On the penultimate day of operating budget deliberations, council took aim at its own compensation, and that of the City manager, freezing their salaries for 2017.
Both were proposals by Councillor Lawrence Lee, who said it was important that City leadership do its part to keep the tax base to a minimum.
“We’re no different from any other organization. I don’t think any organization in Alberta right now is going to go and say they anticipate giving raises to their staff,” Lee said.
Freezing the salaries of mayor, council and City manager will save $13,000.
Lee also made an unsuccessful motion to freeze the salaries of about 150 non-unionized workers for six months in 2017. These positions range from entry-level staff to those on the corporate leadership team. Salaries for this group ranges between $51,000 and $195,000.
When asking for council support, Lee said he was asking staff who were “fortunate” to be employed in the current economy to, “Help their fellow Red Deerians out.”
Councillor Paul Harris said it was important for the City to remain competitive for qualified workers, that he’d rather keep them and reduce the costs of training new ones. He added the pay freeze would narrow the gap between managers and union workers.
“When you hold the management wages down, people will leave,” Harris said. “We’ve lost good people in the organization over the last couple of years, who’ve gone to other places.”
Council also passed Harris’ proposed cap on hiring operational staff at 2017 levels.
Earlier in the meeting, council approved a new protective services division, at a reduced cost.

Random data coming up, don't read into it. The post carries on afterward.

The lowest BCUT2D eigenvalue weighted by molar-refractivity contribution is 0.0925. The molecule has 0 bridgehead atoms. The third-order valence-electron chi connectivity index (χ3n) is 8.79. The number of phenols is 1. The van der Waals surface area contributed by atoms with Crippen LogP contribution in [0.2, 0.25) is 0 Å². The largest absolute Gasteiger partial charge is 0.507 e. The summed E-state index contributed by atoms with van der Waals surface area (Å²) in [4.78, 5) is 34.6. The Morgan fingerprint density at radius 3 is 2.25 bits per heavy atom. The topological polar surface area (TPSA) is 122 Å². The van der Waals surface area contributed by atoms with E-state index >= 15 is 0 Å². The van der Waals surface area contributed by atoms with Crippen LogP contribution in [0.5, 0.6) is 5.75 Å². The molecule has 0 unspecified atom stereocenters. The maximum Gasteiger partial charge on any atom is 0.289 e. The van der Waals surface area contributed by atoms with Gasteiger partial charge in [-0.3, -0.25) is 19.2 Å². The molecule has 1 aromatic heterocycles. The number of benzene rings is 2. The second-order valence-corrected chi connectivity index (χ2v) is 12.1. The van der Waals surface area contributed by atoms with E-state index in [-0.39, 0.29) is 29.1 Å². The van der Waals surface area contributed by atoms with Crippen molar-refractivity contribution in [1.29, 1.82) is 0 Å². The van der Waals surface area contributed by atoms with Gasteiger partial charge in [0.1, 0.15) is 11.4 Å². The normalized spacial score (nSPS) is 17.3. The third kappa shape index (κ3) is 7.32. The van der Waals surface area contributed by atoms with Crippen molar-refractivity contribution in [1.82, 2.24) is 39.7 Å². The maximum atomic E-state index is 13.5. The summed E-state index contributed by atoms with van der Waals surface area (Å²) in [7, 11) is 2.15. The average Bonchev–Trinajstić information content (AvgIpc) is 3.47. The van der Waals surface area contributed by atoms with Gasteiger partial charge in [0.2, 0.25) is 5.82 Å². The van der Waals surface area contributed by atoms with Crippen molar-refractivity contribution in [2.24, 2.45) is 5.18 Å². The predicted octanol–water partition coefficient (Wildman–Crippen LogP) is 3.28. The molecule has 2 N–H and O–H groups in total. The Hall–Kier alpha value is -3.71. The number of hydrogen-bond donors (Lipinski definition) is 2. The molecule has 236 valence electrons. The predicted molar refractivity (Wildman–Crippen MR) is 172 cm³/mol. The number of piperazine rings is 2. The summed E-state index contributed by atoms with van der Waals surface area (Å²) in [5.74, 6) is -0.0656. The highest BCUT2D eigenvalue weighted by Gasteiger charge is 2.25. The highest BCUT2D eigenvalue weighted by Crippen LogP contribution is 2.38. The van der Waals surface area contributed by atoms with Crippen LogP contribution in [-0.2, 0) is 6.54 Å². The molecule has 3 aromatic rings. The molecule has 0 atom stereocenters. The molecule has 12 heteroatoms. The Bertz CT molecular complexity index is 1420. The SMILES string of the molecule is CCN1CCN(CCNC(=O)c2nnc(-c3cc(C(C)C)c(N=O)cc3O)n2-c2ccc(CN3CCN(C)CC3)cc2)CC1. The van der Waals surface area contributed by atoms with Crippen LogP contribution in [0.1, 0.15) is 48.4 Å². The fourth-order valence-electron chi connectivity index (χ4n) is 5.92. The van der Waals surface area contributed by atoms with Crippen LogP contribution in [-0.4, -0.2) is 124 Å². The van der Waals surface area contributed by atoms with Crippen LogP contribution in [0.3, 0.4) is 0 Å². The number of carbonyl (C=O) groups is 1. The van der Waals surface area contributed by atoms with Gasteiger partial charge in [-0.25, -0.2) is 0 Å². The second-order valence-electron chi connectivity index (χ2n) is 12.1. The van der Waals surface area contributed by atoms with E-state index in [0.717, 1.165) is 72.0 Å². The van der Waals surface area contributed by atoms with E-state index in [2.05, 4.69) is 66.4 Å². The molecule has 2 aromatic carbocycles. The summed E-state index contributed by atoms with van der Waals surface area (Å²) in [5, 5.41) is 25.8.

“We achieved the cost savings by not having a new director, by essentially not having a new executive assistant. We do create a new advocacy position but overall, over the original proposal, … it represents a savings of $230,000 over two years from the budget as submitted,” said City Manager Craig Curtis.
The plan brings RCMP, municipal enforcement, EMS, corporate security into one administrative area.
Mayor Tara Veer said the restructuring allows the City to operate its services related to public safety more efficiently and with greater emphasis.
“Previously it had been an important part of a portfolio but it was one file on the corner of the desk,” Veer said.
Council also made open a list of additional cost savings that were discussed in camera.
With the day’s changes, the tax rate increase is down to 1.75%, comprising of a 1.01% capital contribution, 0.44% operating expenses and 0.30% impact of the carbon tax.
Of note, Councillor Ken Johnston had been absent from the budget meeting due to extenuating personal circumstances.